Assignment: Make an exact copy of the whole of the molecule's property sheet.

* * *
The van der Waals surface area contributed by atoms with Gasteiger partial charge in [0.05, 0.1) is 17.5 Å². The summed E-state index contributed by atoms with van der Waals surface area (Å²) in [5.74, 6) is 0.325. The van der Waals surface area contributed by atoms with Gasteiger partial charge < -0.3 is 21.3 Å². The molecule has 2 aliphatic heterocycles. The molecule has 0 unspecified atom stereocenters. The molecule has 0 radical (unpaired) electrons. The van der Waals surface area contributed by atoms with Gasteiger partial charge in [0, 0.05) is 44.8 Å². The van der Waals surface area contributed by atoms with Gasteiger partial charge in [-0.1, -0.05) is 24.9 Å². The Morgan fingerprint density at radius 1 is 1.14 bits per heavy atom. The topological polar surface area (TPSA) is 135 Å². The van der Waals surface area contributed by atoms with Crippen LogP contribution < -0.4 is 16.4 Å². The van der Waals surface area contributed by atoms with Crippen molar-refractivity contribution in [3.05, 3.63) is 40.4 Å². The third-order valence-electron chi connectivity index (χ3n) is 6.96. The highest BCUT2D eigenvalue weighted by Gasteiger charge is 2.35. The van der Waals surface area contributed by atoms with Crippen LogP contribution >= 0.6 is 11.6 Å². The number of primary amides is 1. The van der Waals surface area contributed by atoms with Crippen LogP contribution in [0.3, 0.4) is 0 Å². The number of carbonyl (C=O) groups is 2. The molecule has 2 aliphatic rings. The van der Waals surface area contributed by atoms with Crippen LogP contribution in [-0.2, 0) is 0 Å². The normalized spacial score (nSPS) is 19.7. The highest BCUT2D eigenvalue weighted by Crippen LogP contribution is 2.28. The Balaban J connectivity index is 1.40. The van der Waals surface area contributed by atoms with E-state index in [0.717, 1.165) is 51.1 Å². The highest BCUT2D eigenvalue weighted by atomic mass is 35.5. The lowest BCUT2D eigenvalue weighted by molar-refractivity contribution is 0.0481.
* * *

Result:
The van der Waals surface area contributed by atoms with Gasteiger partial charge in [0.05, 0.1) is 17.5 Å². The summed E-state index contributed by atoms with van der Waals surface area (Å²) in [5.74, 6) is 0.325. The van der Waals surface area contributed by atoms with Gasteiger partial charge < -0.3 is 21.3 Å². The molecule has 2 aliphatic heterocycles. The molecule has 0 unspecified atom stereocenters. The molecule has 0 radical (unpaired) electrons. The van der Waals surface area contributed by atoms with Gasteiger partial charge in [0, 0.05) is 44.8 Å². The van der Waals surface area contributed by atoms with Gasteiger partial charge in [-0.1, -0.05) is 24.9 Å². The Morgan fingerprint density at radius 1 is 1.14 bits per heavy atom. The topological polar surface area (TPSA) is 135 Å². The van der Waals surface area contributed by atoms with Crippen LogP contribution < -0.4 is 16.4 Å². The van der Waals surface area contributed by atoms with Crippen molar-refractivity contribution in [3.05, 3.63) is 40.4 Å². The third-order valence-electron chi connectivity index (χ3n) is 6.96. The highest BCUT2D eigenvalue weighted by Gasteiger charge is 2.35. The van der Waals surface area contributed by atoms with Crippen LogP contribution >= 0.6 is 11.6 Å². The number of primary amides is 1. The van der Waals surface area contributed by atoms with Crippen LogP contribution in [0.3, 0.4) is 0 Å². The number of carbonyl (C=O) groups is 2. The molecule has 2 aliphatic rings. The van der Waals surface area contributed by atoms with Crippen LogP contribution in [-0.2, 0) is 0 Å². The normalized spacial score (nSPS) is 19.7. The highest BCUT2D eigenvalue weighted by Crippen LogP contribution is 2.28. The Balaban J connectivity index is 1.40. The van der Waals surface area contributed by atoms with E-state index in [0.717, 1.165) is 51.1 Å². The highest BCUT2D eigenvalue weighted by atomic mass is 35.5. The lowest BCUT2D eigenvalue weighted by molar-refractivity contribution is 0.0481.